RIYADH – A crash put an end to Chilean rider Jose Ignacio Cornejo’s solid Dakar Rally run in the motorbike category, now led by Argentine Kevin Benavides, while Frenchman Stephane Peterhansel hung onto the cars’ category overall lead.
Heading into the tenth stage, Cornejo was over 11 minutes clear of his closest competitor, taking advantage of his then main rival Australia’s Toby Price’s crash, but yet another misfortune shifted the balance of power against him.
The crash, which occurred with nearly 100 kilometers to go on the special course, didn’t appear serious as he managed to complete the stage stretching between Saudi Arabia’s Neom and al-Ula.
Afterwards, however, Cornejo quit the race.
“He was not feeling well. He’s going to be examined by the medical team and has decided to abandon the race,” the Dakar Rally said on its Twitter account.
The crash allowed Benavides to reclaim the top spot in the general classification 51 seconds ahead of the defending champion Ricky Brabec, who earned on Wednesday his second stage win this edition.
“I’m sure Nacho has a lot of pressure. Leading the Dakar is not easy. I don’t think there’s a lot of pressure from the team, but for a personal goal, I think he has a lot of pressure,” said Brabec.
“He’s the best navigator at this rally. We all know we all wanna win. Winning is the best thing there is in life,” he added.
Briton Sam Sunderland is still third in the general classification, more than 10 minutes off the pace.
In the cars’ category, Saudi Arabia’s Yazeed al-Rajhi took the contenders by surprise to finish the tenth stage ahead of Qatari driver Nasser al-Attiyah and Peterhansel, respectively, despite the adversaries.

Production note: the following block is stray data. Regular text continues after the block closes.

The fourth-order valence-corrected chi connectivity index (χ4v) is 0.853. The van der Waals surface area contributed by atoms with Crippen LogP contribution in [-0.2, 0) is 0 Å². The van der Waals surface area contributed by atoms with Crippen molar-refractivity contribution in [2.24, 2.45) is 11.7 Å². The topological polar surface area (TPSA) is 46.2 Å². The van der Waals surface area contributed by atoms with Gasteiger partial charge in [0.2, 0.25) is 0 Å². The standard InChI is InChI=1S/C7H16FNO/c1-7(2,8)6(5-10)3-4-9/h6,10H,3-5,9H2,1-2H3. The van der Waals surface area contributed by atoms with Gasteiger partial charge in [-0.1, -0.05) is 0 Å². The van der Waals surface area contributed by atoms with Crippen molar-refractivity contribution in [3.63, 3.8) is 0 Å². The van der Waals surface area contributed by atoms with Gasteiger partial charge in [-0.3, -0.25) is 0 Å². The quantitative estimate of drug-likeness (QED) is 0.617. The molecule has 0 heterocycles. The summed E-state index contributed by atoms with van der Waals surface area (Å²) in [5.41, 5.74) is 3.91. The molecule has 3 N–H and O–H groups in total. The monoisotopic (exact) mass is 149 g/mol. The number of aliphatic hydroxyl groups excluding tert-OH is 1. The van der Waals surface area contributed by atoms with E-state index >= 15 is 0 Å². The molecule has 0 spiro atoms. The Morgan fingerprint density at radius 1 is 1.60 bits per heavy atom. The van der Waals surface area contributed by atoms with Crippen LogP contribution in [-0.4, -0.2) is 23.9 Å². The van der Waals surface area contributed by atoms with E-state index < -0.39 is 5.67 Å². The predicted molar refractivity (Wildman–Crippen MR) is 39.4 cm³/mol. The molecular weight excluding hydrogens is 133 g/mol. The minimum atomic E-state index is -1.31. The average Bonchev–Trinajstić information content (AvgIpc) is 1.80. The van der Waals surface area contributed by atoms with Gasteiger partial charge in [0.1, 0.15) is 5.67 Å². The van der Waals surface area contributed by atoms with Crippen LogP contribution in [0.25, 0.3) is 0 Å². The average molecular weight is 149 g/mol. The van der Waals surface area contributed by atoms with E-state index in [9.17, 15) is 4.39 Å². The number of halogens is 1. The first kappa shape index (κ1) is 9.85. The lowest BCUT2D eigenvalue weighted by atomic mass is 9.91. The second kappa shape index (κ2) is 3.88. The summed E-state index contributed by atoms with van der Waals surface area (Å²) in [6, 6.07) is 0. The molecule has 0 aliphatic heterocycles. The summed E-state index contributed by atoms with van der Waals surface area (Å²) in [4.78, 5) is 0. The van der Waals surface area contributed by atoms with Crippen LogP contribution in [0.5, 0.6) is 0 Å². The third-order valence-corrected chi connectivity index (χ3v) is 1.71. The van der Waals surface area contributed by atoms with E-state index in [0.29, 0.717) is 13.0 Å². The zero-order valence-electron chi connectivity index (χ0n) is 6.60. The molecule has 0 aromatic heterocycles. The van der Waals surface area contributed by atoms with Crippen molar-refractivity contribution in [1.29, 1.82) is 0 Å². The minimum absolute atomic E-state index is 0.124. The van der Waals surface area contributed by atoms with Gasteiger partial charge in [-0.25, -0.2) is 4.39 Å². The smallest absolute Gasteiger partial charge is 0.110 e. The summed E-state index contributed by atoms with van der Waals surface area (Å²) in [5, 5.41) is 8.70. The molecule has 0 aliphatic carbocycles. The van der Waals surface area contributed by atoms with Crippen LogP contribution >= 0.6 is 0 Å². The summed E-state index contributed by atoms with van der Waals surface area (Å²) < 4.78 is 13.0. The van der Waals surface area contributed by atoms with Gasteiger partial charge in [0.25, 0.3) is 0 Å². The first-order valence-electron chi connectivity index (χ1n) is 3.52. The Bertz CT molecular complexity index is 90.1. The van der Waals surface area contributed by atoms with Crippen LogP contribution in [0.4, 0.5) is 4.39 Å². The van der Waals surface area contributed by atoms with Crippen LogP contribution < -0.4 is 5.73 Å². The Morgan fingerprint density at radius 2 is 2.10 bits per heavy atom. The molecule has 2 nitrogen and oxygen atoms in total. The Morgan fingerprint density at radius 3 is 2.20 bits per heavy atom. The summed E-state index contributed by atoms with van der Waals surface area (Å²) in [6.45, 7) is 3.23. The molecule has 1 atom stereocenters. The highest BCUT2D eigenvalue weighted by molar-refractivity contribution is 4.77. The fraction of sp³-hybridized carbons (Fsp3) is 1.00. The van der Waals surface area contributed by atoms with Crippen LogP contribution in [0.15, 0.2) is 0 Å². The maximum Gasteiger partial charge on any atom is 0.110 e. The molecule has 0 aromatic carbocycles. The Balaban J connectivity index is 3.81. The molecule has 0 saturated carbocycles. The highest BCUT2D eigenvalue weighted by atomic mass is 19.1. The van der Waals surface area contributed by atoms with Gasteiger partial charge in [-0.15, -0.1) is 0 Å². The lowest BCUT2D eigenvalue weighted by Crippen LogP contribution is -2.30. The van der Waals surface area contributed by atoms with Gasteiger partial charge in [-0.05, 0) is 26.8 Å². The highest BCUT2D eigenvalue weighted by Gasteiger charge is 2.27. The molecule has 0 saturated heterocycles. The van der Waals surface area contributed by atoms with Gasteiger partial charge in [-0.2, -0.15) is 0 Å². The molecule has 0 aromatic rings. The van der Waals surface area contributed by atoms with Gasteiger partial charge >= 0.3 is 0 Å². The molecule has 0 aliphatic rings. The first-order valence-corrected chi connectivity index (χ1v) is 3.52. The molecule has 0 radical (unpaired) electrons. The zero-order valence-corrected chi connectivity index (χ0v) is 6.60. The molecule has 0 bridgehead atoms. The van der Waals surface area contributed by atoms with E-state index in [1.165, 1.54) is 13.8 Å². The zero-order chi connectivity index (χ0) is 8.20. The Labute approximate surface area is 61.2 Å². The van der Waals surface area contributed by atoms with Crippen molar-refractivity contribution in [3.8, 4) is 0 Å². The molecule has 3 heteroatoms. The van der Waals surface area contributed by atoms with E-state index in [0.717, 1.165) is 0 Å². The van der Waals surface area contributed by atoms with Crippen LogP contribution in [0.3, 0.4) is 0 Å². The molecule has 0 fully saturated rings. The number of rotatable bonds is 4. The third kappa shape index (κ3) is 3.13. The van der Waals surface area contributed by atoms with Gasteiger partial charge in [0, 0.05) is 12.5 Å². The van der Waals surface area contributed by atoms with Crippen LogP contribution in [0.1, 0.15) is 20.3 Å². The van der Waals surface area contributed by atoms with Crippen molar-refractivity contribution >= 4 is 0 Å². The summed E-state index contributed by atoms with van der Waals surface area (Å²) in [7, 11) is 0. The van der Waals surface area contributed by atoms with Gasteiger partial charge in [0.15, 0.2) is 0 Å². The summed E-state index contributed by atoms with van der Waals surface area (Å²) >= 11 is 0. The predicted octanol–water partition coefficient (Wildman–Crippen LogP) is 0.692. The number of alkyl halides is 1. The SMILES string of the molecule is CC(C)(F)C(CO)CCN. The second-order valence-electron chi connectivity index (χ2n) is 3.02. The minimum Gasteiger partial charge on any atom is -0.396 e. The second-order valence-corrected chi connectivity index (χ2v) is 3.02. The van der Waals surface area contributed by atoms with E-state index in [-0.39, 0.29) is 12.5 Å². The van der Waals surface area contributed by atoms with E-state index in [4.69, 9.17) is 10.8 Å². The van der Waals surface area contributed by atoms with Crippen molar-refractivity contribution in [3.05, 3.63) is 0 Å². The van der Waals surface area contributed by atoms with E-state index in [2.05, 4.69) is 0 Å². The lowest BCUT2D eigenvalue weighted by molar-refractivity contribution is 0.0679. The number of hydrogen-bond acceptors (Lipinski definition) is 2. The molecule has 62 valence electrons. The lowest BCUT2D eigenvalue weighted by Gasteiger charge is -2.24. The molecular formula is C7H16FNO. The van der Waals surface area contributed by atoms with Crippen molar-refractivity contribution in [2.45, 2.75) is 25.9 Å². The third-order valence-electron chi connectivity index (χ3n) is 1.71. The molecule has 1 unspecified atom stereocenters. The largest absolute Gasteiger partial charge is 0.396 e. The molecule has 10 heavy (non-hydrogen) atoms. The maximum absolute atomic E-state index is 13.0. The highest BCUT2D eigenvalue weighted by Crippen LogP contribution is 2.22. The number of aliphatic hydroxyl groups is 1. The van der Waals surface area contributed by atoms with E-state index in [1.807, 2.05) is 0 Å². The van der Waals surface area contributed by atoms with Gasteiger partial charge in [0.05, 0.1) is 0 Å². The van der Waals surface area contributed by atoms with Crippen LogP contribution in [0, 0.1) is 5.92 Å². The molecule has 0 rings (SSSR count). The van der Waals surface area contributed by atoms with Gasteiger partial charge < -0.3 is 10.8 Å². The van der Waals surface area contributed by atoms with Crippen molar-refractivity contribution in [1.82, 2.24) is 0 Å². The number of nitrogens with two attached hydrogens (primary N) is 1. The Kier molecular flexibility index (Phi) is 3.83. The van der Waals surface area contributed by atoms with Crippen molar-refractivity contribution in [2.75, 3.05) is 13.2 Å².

“We went fast, and Dirk also did a great job. However, with 30 kilometers to go, we had a flat tire. We decided to push on, reasoning that we were almost there,” said al-Rajhi, according to the Dakar Rally website.
“The tire ended up torn to pieces, but we finished with it. It was risky, but we wanted to win. We thought that stopping would cost us 1:20 minutes, whereas easing up a little might only cost us 45 seconds.”
Although al-Attiyah came in the second spot, 49 seconds ahead of the 13-time champion Peterhansel, his disadvantage to the Frenchman in the general ranking is still over 17 minutes with two stages to go.
“I think tomorrow will decide the Dakar. It’s going to be a tricky stage, but we’ll do our best,” the Qatari said according to the Dakar Rally website.
“There’s no strategy, we’ll just keep driving fast. Of course, Stephane is under the most pressure because he’s the leader, but I’m also under pressure: if I can’t make it, I’ll finish second.”
The second to last, 557-km stage will take place on Thursday between al-Ula and Yanbu.